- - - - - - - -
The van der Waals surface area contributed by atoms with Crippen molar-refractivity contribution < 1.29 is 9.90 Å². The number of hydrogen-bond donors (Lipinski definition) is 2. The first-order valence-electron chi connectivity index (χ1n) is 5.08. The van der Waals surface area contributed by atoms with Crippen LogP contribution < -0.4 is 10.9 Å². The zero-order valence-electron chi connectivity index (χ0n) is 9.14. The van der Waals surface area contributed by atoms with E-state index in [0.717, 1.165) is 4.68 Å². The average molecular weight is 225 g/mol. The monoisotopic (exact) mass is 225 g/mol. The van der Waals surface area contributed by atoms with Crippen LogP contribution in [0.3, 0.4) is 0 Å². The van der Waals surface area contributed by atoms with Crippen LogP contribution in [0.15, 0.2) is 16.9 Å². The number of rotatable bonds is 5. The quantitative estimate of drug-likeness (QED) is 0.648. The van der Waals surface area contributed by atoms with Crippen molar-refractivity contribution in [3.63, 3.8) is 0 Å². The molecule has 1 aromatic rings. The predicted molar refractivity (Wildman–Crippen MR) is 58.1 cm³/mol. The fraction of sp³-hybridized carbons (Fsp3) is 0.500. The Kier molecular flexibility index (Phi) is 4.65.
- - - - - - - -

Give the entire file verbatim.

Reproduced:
The van der Waals surface area contributed by atoms with Crippen molar-refractivity contribution < 1.29 is 9.90 Å². The number of hydrogen-bond donors (Lipinski definition) is 2. The first-order valence-electron chi connectivity index (χ1n) is 5.08. The van der Waals surface area contributed by atoms with Crippen LogP contribution < -0.4 is 10.9 Å². The zero-order valence-electron chi connectivity index (χ0n) is 9.14. The van der Waals surface area contributed by atoms with E-state index in [0.717, 1.165) is 4.68 Å². The average molecular weight is 225 g/mol. The monoisotopic (exact) mass is 225 g/mol. The van der Waals surface area contributed by atoms with Crippen LogP contribution in [0.3, 0.4) is 0 Å². The van der Waals surface area contributed by atoms with Crippen LogP contribution in [0.15, 0.2) is 16.9 Å². The number of rotatable bonds is 5. The quantitative estimate of drug-likeness (QED) is 0.648. The van der Waals surface area contributed by atoms with Crippen molar-refractivity contribution in [3.63, 3.8) is 0 Å². The molecule has 1 aromatic rings. The predicted molar refractivity (Wildman–Crippen MR) is 58.1 cm³/mol. The fraction of sp³-hybridized carbons (Fsp3) is 0.500. The Kier molecular flexibility index (Phi) is 4.65.